I found a picture of a dragonfly that I liked:

I sketched it out on paper and decided on how the wire would have to be wrapped together to make the shape.  Then I got my first piece of wire and made the first loop (for right at the top, so it could be a pendant as well as a brooch if needed).

All the crystals used were either Swarovski® or Czech crystal beads.  I used two black ones for eyes and Light Sapphire for the body with the “tail”  in Metallic Crystal Blue ABx2 (twice coated in the Aurora Borealis finish, which gives the crystals a multi-coloured sheen), and the wings in a mix of AB crystal in different sizes/shapes.

The main outline, including the wings and legs, was made first out of 0.8mm gold-filled round wire.  Then the eyes, body and “tail” were beaded.  I added a brooch fitting (sadly in a base metal, as I didn’t have any other and wasn’t going to make a brooch pin as I wasn’t soldering today) and wound the wire round to secure it.

I didn’t totally fill the wings with beads – I liked the lacy look came with having spaces in-between the beads.

This piece turned out bigger than I actually had expected.  It measures approximately 7.5cm across the wings and 7cm from head to tail.

It reminded me of how difficult I found this type of jewellery – I find it really hard to make the wire-wrapping neat, and tight against the wire.  I’ve always had respect for those who can make beautiful things without being able to solder or rivet; but today has reminded me that I shouldn’t neglect to refine all my learned jewellery techniques and still strive to learn more – as they are all facets of this craft that I love.

Update:  I’m so sorry that this didn’t make it onto the blog yesterday (when I wrote it), I thought I had posted it but only noticed that I hadn’t when I came to write today’s post.

“One-a-Day” Recycling Challenge – Day 21: Fluttering in the Dark

I mentioned in my last post that we’d had a visit from my Cousin Adelene and her husband, Jon.  They have a business called Anglian Lepidopterist Supplies UK which I know is do to with moths and butterflies (and bats too, I think).  When they were here, they suggested I make a piece of jewellery like a moth – and as I had more time today to make something, that’s exactly what I did.

I’ve had a small piece of silver in my scrap box for a while – it was originally thick  silver wire but I had hammered it flat for some reason (I’m sure I was trying to see what I could do with a hammer instead of using a rolling mill – sadly, because I don’t have a rolling mill yet…).  Anyway, this little odd piece of silver was just perfect for the body/head of the moth.  I filed a notch in either side to delineate the head from the body and rounded both ends (it was already tapered at one end).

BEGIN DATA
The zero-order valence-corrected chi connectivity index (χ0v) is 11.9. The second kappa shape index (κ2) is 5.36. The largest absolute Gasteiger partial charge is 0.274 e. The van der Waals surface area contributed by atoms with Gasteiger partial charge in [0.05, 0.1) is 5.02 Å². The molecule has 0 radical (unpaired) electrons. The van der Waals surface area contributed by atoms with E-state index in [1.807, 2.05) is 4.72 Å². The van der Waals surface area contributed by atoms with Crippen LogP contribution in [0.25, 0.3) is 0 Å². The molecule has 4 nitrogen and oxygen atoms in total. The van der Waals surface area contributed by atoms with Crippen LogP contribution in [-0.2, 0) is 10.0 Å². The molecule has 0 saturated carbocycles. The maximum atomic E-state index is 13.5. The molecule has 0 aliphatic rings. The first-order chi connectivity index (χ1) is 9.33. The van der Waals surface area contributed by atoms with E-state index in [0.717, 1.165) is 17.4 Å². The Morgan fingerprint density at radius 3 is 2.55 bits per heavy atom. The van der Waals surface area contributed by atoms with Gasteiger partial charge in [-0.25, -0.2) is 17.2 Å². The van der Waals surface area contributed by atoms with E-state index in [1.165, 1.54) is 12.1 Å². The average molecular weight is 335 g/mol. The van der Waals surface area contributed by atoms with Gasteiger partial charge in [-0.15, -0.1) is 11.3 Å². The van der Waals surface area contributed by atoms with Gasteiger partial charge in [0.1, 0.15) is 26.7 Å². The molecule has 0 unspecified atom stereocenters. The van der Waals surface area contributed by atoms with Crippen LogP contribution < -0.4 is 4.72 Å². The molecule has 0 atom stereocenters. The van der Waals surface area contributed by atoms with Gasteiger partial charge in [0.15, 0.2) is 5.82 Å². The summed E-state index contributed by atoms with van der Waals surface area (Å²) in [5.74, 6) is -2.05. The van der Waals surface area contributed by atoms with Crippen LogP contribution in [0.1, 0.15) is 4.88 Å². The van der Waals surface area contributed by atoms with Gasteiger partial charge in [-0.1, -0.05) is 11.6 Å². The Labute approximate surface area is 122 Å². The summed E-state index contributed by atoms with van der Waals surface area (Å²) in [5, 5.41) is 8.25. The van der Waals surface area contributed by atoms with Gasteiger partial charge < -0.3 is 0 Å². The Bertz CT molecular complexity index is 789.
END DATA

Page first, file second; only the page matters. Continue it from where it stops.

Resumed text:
The wings I made from copper sheet.  I looked in a book for a picture of a moth and drew something similar (okay, it didn’t turn out a perfect moth, it’s more of an impression of a moth) onto paper.  The finished piece would be about 5 x 2cm.  The basic wing shapes were cut out with a scalpel and the outlines were traced onto the copper sheet with permanent marker (I do normally prefer scribing my cutting lines but, sometimes if the metal is really shiny, the lines can be hard to see), then cut out with tin-snips.

After a bit of filing to get all the edges smooth; I soldered the bottom wings on first and then soldered the top ones, overlaying them on the bottom wings slightly.  At this point I had cut small pieces of silver wire for legs but then decided to make this a brooch and needed room for the brooch pin.  Also, having legs on the moth would have been at best, a good detail but hidden – and at worst, a nuisance and snagging hazard.

The antenna turned out to be problem enough.  First, I used a single piece of silver wire bent in the middle but this didn’t lay flat and wouldn’t solder to the head – the solder kept to the wire as I couldn’t get the head to the same temperature without risking melting the solder on the wings.  I got round this with sweat soldering the solder to a couple of cut-off head-pins and then soldering these to the head.  It seemed that two ends of wire was easier to solder than a length of wire which I wanted to solder in the middle (I also think that the heat dissipated along the length of the long wire which didn’t help).

I now put the moth in the pickle and then (after neutralising the acid on the piece by dunking it into a solution of bicarbonate of soda) filed off any excess silver solder from the copper wings.  A good deal of polishing later (to get rid of any grooves that were added when I filed off the excess solder) and it was ready to patina.